Second, the encoder would need a set of wires coming down the tower, either powered by the datalogging system or passively giving an on/off signal. Either way, skinny little wires. Looking at the wind turbine itself, which has a bundle of very heavy cables transmitting power to the ground, subject to twising as it pivots and the weight of gravity as 50 feet of it hangs from the top, adding a few skinny little wires is not such a simple idea any more.

The bottom line was that to add an encoder required adding slip rings, on a wind turbine that currently works just fine without them. No Thanks!

The theoretical perfect sine wave.  This never happens in Wild AC generators
A perfect sine wave has few features, and the rising edge as voltage passes through zero happens at regular and predictable intervals.
When fully loaded, the wave is distorted by the battery voltage clamping and the rectifier switching which causes harmonic ringing.
When fully loaded, the wave is distorted by the battery voltage clamping and the rectifier switching which causes harmonic ringing.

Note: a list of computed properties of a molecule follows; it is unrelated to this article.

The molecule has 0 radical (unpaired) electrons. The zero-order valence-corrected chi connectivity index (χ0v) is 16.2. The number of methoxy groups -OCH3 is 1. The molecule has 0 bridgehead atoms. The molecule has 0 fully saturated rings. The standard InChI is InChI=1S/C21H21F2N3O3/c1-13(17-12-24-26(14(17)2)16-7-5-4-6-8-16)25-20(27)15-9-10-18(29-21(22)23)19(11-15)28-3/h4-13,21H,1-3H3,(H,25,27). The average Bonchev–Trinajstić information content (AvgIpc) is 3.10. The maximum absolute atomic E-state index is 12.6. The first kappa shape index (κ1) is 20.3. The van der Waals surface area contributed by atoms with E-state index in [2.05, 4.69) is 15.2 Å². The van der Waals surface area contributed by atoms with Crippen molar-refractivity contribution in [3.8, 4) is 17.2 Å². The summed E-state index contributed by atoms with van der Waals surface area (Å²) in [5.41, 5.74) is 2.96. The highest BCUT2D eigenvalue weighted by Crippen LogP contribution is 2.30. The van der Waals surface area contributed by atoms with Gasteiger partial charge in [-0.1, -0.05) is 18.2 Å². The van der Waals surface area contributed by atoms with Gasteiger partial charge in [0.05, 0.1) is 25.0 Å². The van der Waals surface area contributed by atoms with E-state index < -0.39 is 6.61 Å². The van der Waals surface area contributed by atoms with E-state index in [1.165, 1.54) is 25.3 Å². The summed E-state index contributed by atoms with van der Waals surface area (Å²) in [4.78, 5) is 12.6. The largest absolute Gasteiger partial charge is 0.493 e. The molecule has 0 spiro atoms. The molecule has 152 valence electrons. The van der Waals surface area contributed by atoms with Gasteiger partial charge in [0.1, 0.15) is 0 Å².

When transitioning from zero power to lower power, the harmonics DOMINATE the waveform.  A tachometer chip can make no sense of this.
When transitioning from zero power to lower power, the harmonics DOMINATE the waveform. A tachometer chip can make no sense of this.

Oscilloscope Plot of Typical Wile AC Noisy Waveform The solution had to involve making a reliable RPM calculation out of the messy AC coming out at the bottom of the tower, but for a long time I had no way to do it. This is not a common problem. I've never found a similar solution. On the grid, the voltage and frequency is tightly regulated, and any distortion of the sine wave is the user's responsibility to correct (known as power factor correction). When AC is well regulated, or fits nicely into certain design conditions, there are plenty of tachometer solutions out there. The LM2907 tachometer chip is one, and I certainly gave that a try, but it also failed. My isolated system has no regulation at all, just the power of the wind to drive it, and the battery charge to load it. The consequence is that the AC is all over the place. That's what it's called, by the way: "Wild AC". Common tachometer solutions do not work under these conditions. The sketches below illustrate the problem:

The New Idea - 2017 - Arduino Interrupts